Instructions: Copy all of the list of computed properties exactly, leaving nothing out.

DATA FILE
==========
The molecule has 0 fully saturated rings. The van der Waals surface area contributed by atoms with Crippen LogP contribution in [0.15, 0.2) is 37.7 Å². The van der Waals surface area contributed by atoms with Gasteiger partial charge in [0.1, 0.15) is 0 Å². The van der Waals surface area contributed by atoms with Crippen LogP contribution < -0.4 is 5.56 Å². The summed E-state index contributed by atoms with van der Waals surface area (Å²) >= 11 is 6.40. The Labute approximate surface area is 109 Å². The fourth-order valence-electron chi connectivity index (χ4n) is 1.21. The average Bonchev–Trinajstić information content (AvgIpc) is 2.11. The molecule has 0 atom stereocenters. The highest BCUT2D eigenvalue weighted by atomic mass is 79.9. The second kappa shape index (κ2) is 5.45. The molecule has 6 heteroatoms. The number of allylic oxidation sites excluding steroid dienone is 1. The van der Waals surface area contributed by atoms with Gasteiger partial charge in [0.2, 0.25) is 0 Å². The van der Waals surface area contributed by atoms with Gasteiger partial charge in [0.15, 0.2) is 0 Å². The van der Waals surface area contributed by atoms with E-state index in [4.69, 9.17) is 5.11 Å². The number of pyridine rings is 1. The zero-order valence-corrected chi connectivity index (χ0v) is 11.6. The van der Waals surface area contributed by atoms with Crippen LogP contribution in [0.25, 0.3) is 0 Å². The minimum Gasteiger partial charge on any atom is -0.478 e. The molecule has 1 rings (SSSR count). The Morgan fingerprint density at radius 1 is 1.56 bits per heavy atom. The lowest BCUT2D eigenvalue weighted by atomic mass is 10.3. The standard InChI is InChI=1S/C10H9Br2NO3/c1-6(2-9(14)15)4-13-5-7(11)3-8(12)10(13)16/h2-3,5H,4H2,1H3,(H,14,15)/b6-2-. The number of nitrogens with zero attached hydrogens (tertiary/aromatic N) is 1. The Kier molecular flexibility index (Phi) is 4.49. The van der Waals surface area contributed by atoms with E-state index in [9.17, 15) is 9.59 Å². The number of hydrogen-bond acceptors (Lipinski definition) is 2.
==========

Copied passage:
The molecule has 0 fully saturated rings. The van der Waals surface area contributed by atoms with Crippen LogP contribution in [0.15, 0.2) is 37.7 Å². The van der Waals surface area contributed by atoms with Gasteiger partial charge in [0.1, 0.15) is 0 Å². The van der Waals surface area contributed by atoms with Crippen LogP contribution < -0.4 is 5.56 Å². The summed E-state index contributed by atoms with van der Waals surface area (Å²) >= 11 is 6.40. The Labute approximate surface area is 109 Å². The fourth-order valence-electron chi connectivity index (χ4n) is 1.21. The average Bonchev–Trinajstić information content (AvgIpc) is 2.11. The molecule has 0 atom stereocenters. The highest BCUT2D eigenvalue weighted by atomic mass is 79.9. The second kappa shape index (κ2) is 5.45. The molecule has 6 heteroatoms. The number of allylic oxidation sites excluding steroid dienone is 1. The van der Waals surface area contributed by atoms with Gasteiger partial charge in [0.2, 0.25) is 0 Å². The van der Waals surface area contributed by atoms with Gasteiger partial charge in [0.15, 0.2) is 0 Å². The van der Waals surface area contributed by atoms with E-state index in [4.69, 9.17) is 5.11 Å². The number of pyridine rings is 1. The zero-order valence-corrected chi connectivity index (χ0v) is 11.6. The van der Waals surface area contributed by atoms with Crippen LogP contribution in [0.25, 0.3) is 0 Å². The minimum Gasteiger partial charge on any atom is -0.478 e. The molecule has 1 rings (SSSR count). The Morgan fingerprint density at radius 1 is 1.56 bits per heavy atom. The lowest BCUT2D eigenvalue weighted by atomic mass is 10.3. The standard InChI is InChI=1S/C10H9Br2NO3/c1-6(2-9(14)15)4-13-5-7(11)3-8(12)10(13)16/h2-3,5H,4H2,1H3,(H,14,15)/b6-2-. The number of nitrogens with zero attached hydrogens (tertiary/aromatic N) is 1. The Kier molecular flexibility index (Phi) is 4.49. The van der Waals surface area contributed by atoms with E-state index in [9.17, 15) is 9.59 Å². The number of hydrogen-bond acceptors (Lipinski definition) is 2.